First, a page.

We become irrelevant when we lose the sense of mission. We become irrelevant when we astray from our professional duty. We become irrelevant when we become instruments of decadence and depravity.

We become more irrelevant when others lose respect to our profession. And we become most irrelevant when we ourselves lose the same respect.

All these, we are undeserving when we can do nothing about our situation, about the ills that afflict the nation. And we become unworthy when we are unable to create impact.

I offer no immediate solution, only practical exhortation.

As we celebrate our graduation, let us put ourselves to task. Let us help bring back the professional ideals. Let us go back to the meaning of our profession --- and savor the virtues of our occupation.

My fellow graduates, let this be our challenge. I call upon our name and honor. Be upright. Let us all behave.

Let us not use our professions for selfish ends. Let us not enrich ourselves at the expense of the poor. Let us not cheat on our fellowmen. Indeed, the Irish playwright George Bernard Shaw was acerbic to describe --- that all "professions are conspiracies against the laity!"

Let us not cheat during elections. Let us not destroy the environment. Let us not violate traffic regulations. Let us not be unfaithful to our spouses. And let us not throw garbage on the streets. I think the secret of good leadership and good governance lies on following simple instructions.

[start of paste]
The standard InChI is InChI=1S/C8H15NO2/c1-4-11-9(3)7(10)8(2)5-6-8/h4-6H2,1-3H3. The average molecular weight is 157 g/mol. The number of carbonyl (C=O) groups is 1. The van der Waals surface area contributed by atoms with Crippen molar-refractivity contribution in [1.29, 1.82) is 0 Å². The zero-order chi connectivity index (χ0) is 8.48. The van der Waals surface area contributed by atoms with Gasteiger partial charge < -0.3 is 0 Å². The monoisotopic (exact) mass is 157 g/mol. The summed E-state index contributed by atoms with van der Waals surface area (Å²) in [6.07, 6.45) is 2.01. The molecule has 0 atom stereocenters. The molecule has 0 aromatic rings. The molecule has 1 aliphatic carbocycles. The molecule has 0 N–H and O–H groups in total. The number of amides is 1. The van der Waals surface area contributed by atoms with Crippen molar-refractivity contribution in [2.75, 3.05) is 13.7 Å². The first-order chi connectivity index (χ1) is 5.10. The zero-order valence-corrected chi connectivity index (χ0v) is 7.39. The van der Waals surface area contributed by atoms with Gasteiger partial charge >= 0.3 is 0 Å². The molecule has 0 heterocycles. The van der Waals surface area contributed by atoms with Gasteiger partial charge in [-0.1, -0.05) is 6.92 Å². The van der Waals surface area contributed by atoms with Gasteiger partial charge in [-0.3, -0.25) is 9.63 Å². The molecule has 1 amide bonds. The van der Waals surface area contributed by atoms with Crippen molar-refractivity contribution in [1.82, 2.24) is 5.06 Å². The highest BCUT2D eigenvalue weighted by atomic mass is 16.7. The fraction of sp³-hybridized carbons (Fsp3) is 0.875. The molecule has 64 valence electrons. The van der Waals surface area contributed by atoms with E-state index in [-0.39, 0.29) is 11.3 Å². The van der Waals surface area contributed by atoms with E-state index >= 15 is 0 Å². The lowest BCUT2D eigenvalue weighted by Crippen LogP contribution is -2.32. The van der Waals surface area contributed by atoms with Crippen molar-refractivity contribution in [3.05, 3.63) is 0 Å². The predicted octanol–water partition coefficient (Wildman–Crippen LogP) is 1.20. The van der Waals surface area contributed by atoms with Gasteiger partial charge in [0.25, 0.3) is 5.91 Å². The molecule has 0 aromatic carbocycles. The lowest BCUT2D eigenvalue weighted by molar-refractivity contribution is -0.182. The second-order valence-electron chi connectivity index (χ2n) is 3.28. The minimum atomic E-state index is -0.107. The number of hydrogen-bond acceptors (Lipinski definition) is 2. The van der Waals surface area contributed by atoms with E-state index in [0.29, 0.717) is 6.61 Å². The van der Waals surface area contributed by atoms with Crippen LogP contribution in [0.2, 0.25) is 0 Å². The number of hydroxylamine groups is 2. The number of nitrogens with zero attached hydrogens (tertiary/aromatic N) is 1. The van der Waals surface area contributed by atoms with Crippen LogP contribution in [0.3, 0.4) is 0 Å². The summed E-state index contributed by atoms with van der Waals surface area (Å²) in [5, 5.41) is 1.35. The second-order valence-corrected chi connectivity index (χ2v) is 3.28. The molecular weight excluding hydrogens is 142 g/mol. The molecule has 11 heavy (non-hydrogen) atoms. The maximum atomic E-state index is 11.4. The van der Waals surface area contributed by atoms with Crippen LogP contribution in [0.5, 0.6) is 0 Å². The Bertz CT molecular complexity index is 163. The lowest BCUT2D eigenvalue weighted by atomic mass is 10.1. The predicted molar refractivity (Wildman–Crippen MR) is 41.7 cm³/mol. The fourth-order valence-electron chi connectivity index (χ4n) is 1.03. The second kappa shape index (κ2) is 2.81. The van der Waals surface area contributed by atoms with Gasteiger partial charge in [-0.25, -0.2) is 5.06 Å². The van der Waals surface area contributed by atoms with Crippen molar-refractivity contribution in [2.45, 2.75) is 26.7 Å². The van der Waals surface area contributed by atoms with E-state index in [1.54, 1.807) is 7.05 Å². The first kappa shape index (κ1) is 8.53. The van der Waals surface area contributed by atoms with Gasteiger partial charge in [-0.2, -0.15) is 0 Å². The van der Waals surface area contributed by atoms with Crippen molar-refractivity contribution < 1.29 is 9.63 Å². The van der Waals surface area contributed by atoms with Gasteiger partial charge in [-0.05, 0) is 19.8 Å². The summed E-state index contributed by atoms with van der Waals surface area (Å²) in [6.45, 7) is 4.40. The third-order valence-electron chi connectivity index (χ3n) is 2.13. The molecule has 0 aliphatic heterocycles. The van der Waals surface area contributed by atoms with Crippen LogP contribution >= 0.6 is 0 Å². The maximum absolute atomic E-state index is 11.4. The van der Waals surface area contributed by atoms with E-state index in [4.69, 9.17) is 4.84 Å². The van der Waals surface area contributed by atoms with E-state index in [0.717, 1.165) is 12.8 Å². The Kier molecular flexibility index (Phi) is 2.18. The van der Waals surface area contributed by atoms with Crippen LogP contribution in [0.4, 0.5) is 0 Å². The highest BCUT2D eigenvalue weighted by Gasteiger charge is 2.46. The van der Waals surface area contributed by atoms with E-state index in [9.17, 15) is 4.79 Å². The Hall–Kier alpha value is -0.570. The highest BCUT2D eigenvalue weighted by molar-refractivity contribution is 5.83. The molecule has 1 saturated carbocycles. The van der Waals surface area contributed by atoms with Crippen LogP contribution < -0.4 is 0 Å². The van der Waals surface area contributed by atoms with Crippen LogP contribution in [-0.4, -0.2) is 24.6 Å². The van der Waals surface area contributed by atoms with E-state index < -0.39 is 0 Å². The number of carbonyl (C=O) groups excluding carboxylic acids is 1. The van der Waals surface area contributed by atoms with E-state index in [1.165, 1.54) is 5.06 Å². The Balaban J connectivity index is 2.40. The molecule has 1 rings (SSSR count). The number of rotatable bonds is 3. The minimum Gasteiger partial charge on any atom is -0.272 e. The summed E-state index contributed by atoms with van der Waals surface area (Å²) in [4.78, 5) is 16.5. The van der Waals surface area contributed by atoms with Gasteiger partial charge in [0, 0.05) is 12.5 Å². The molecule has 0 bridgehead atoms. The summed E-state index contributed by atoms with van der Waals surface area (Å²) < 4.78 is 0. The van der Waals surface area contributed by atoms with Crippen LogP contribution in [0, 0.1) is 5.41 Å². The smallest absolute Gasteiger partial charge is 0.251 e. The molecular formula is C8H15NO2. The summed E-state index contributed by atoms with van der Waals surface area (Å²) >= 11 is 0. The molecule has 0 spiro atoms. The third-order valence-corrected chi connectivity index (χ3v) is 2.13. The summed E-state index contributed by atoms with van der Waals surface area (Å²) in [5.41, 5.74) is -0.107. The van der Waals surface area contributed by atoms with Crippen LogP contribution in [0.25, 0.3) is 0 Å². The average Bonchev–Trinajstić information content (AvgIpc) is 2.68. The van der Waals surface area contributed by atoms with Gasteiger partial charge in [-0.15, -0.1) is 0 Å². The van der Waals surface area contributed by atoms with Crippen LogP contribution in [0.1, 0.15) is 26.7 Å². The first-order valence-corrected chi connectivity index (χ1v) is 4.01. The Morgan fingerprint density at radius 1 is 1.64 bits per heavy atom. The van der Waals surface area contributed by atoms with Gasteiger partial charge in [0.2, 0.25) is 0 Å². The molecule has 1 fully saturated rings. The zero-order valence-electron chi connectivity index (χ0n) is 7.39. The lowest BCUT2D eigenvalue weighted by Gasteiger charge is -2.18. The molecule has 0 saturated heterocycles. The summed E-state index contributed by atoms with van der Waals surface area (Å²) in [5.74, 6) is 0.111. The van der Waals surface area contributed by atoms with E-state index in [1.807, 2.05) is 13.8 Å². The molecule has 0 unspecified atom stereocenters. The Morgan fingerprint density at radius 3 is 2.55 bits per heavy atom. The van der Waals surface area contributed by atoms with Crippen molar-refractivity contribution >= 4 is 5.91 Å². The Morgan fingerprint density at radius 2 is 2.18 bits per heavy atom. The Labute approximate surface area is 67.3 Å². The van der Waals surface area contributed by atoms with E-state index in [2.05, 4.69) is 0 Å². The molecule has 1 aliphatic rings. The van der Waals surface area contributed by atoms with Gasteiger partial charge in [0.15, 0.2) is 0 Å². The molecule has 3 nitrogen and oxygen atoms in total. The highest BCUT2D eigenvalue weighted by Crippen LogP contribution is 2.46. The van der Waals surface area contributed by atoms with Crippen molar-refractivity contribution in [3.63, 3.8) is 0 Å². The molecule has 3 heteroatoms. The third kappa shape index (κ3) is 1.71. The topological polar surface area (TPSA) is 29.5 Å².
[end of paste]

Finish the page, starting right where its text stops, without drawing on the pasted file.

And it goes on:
Let us not also disrespect our parents and children. Let us not embarrass our school. Let us not dishonor our country.

Let us become the bearers of truth, never peddlers of lies. Ang ating bansa ngayon ay uhaw na uhaw sa katotohanan.

Let us strive to be relevant. We have learned and gained from schooling, we are morally obliged to return them back to those who are in need.

We are not just men and women for others. The meaning of our profession lies on becoming professionals for others. As professionals for others, we are called not only to serve, but also to become role-models.

To serve is to become God’s instruments to help those who are in need, the majority of our people who are deprived and forsaken.

As role-models, we are duty-bound --- to be professionals with integrity. The English political scientist Junius exalted: "the integrity of men is to be measured by their conduct, not by their professions!"

Thus, can our school be proud of us? Hindi kaya tayo ikahihiya ng ateneo? Hindi kaya tayo ikahihiya ng ating mga pamilya? Hindi kaya tayo ikahihiya ng ating bansa? Ug labaw sa tanan, dili ba kaha ta ikaulaw sa atong Ginoo?

In the midst of all these dilemma, let us be firm and steadfast. Adhere to a sacred oath of honor, a personal code of conduct. Let us develop and live with a sense of ethics and propriety.

As I end my exhortation, allow me to share my favorite verses from the works of Ralph Waldo Emerson:

Not gold but only men
Can make a nation great and strong
Men who, for truth and honor’s sake,
Stand fast and suffer long.
Brave men, who work while others sleep,
Who dare while others shy.
They build a nation’s pillars deep
And lift them to the sky.

Congratulations fellow graduates! Mung-pai-kang-na! Heads up, and Godspeed!